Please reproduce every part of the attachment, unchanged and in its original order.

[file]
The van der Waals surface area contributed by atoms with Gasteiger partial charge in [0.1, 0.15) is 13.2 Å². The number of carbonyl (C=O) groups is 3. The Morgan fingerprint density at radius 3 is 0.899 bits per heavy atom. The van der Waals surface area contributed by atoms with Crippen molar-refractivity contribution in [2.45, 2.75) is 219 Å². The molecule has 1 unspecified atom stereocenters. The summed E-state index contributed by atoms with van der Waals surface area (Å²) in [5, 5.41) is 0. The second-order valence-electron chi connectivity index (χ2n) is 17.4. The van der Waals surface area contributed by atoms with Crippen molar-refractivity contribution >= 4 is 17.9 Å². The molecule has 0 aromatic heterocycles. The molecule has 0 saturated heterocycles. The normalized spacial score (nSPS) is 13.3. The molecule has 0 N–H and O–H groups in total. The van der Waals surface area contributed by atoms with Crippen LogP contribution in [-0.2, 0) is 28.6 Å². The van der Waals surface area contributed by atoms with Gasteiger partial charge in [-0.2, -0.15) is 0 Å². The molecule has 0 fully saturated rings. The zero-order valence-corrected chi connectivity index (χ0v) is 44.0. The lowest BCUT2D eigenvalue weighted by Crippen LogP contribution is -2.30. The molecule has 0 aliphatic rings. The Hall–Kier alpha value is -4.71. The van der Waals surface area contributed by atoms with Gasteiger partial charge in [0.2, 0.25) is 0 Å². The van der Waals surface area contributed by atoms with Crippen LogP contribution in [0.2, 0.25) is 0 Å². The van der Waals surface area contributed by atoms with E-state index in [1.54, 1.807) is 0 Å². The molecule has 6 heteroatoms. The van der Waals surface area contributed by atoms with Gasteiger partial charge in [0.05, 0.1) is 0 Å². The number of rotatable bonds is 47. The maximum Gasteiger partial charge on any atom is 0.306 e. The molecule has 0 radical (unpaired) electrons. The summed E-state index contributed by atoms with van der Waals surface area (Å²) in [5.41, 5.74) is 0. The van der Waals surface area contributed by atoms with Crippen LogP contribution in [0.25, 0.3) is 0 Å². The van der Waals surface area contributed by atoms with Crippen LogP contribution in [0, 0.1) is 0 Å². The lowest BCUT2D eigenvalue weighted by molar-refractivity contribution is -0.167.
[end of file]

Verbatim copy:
The van der Waals surface area contributed by atoms with Gasteiger partial charge in [0.1, 0.15) is 13.2 Å². The number of carbonyl (C=O) groups is 3. The Morgan fingerprint density at radius 3 is 0.899 bits per heavy atom. The van der Waals surface area contributed by atoms with Crippen molar-refractivity contribution in [2.45, 2.75) is 219 Å². The molecule has 1 unspecified atom stereocenters. The summed E-state index contributed by atoms with van der Waals surface area (Å²) in [5, 5.41) is 0. The second-order valence-electron chi connectivity index (χ2n) is 17.4. The van der Waals surface area contributed by atoms with Crippen molar-refractivity contribution >= 4 is 17.9 Å². The molecule has 0 aromatic heterocycles. The molecule has 0 saturated heterocycles. The normalized spacial score (nSPS) is 13.3. The molecule has 0 N–H and O–H groups in total. The van der Waals surface area contributed by atoms with Crippen LogP contribution in [-0.2, 0) is 28.6 Å². The van der Waals surface area contributed by atoms with Gasteiger partial charge in [-0.2, -0.15) is 0 Å². The molecule has 0 fully saturated rings. The zero-order valence-corrected chi connectivity index (χ0v) is 44.0. The lowest BCUT2D eigenvalue weighted by Crippen LogP contribution is -2.30. The molecule has 0 aliphatic rings. The Hall–Kier alpha value is -4.71. The van der Waals surface area contributed by atoms with Gasteiger partial charge in [0.2, 0.25) is 0 Å². The van der Waals surface area contributed by atoms with Crippen LogP contribution in [0.2, 0.25) is 0 Å². The van der Waals surface area contributed by atoms with E-state index in [1.54, 1.807) is 0 Å². The molecule has 6 heteroatoms. The van der Waals surface area contributed by atoms with Gasteiger partial charge in [0.05, 0.1) is 0 Å². The number of rotatable bonds is 47. The maximum Gasteiger partial charge on any atom is 0.306 e. The molecule has 0 radical (unpaired) electrons. The summed E-state index contributed by atoms with van der Waals surface area (Å²) in [5.41, 5.74) is 0. The van der Waals surface area contributed by atoms with Crippen LogP contribution in [0.25, 0.3) is 0 Å². The van der Waals surface area contributed by atoms with Crippen LogP contribution in [0, 0.1) is 0 Å². The lowest BCUT2D eigenvalue weighted by molar-refractivity contribution is -0.167.